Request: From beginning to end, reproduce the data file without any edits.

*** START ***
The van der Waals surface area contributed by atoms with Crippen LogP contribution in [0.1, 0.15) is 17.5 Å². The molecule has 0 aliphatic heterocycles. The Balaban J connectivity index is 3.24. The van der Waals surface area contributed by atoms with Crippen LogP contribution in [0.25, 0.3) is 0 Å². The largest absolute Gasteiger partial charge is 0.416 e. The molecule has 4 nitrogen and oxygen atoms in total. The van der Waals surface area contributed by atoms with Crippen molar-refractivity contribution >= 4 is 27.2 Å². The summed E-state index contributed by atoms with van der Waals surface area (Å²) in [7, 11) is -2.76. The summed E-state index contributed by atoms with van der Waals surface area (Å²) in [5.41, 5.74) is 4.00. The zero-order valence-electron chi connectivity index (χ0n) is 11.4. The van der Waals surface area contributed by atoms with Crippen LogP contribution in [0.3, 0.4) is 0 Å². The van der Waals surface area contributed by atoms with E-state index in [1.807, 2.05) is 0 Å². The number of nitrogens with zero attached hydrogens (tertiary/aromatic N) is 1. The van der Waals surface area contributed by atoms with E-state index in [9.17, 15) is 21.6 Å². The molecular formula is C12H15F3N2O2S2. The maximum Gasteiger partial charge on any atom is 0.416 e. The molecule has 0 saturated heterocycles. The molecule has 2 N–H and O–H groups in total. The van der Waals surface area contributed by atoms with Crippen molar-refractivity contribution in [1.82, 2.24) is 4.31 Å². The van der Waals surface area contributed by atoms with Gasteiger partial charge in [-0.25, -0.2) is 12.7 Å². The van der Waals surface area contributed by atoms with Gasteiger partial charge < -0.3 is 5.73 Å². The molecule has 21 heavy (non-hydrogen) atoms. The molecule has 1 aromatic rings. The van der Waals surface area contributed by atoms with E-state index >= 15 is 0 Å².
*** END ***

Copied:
The van der Waals surface area contributed by atoms with Crippen LogP contribution in [0.1, 0.15) is 17.5 Å². The molecule has 0 aliphatic heterocycles. The Balaban J connectivity index is 3.24. The van der Waals surface area contributed by atoms with Crippen LogP contribution in [0.25, 0.3) is 0 Å². The largest absolute Gasteiger partial charge is 0.416 e. The molecule has 4 nitrogen and oxygen atoms in total. The van der Waals surface area contributed by atoms with Crippen molar-refractivity contribution >= 4 is 27.2 Å². The summed E-state index contributed by atoms with van der Waals surface area (Å²) in [7, 11) is -2.76. The summed E-state index contributed by atoms with van der Waals surface area (Å²) in [5.41, 5.74) is 4.00. The zero-order valence-electron chi connectivity index (χ0n) is 11.4. The van der Waals surface area contributed by atoms with Crippen LogP contribution in [0.3, 0.4) is 0 Å². The van der Waals surface area contributed by atoms with E-state index in [1.807, 2.05) is 0 Å². The number of nitrogens with zero attached hydrogens (tertiary/aromatic N) is 1. The van der Waals surface area contributed by atoms with E-state index in [9.17, 15) is 21.6 Å². The molecular formula is C12H15F3N2O2S2. The maximum Gasteiger partial charge on any atom is 0.416 e. The molecule has 0 saturated heterocycles. The molecule has 2 N–H and O–H groups in total. The van der Waals surface area contributed by atoms with Crippen molar-refractivity contribution in [1.82, 2.24) is 4.31 Å². The van der Waals surface area contributed by atoms with Gasteiger partial charge in [-0.25, -0.2) is 12.7 Å². The van der Waals surface area contributed by atoms with Gasteiger partial charge < -0.3 is 5.73 Å². The molecule has 21 heavy (non-hydrogen) atoms. The molecule has 1 aromatic rings. The van der Waals surface area contributed by atoms with E-state index >= 15 is 0 Å².